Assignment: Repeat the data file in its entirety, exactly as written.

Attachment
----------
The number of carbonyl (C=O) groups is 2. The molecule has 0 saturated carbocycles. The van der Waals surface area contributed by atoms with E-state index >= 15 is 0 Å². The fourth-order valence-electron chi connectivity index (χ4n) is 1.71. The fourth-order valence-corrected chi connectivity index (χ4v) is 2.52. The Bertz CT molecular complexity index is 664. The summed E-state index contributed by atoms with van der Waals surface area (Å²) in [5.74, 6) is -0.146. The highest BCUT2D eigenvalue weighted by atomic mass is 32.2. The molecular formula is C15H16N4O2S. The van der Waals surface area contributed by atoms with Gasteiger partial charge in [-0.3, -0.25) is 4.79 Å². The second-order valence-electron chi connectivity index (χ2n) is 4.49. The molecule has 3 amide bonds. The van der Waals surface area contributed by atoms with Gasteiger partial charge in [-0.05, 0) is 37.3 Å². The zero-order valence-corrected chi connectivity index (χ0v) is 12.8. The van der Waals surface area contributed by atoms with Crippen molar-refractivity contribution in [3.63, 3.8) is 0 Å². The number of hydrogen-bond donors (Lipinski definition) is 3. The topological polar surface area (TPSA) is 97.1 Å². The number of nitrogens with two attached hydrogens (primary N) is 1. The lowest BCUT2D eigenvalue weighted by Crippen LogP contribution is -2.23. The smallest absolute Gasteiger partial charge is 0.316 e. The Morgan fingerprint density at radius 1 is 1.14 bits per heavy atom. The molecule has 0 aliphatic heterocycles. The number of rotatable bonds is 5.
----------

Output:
The number of carbonyl (C=O) groups is 2. The molecule has 0 saturated carbocycles. The van der Waals surface area contributed by atoms with E-state index >= 15 is 0 Å². The fourth-order valence-electron chi connectivity index (χ4n) is 1.71. The fourth-order valence-corrected chi connectivity index (χ4v) is 2.52. The Bertz CT molecular complexity index is 664. The summed E-state index contributed by atoms with van der Waals surface area (Å²) in [5.74, 6) is -0.146. The highest BCUT2D eigenvalue weighted by atomic mass is 32.2. The molecular formula is C15H16N4O2S. The van der Waals surface area contributed by atoms with Gasteiger partial charge in [-0.3, -0.25) is 4.79 Å². The second-order valence-electron chi connectivity index (χ2n) is 4.49. The molecule has 3 amide bonds. The van der Waals surface area contributed by atoms with Gasteiger partial charge in [-0.05, 0) is 37.3 Å². The zero-order valence-corrected chi connectivity index (χ0v) is 12.8. The van der Waals surface area contributed by atoms with Crippen molar-refractivity contribution in [3.63, 3.8) is 0 Å². The number of hydrogen-bond donors (Lipinski definition) is 3. The topological polar surface area (TPSA) is 97.1 Å². The number of nitrogens with two attached hydrogens (primary N) is 1. The lowest BCUT2D eigenvalue weighted by Crippen LogP contribution is -2.23. The smallest absolute Gasteiger partial charge is 0.316 e. The Morgan fingerprint density at radius 1 is 1.14 bits per heavy atom. The molecule has 0 aliphatic heterocycles. The number of rotatable bonds is 5.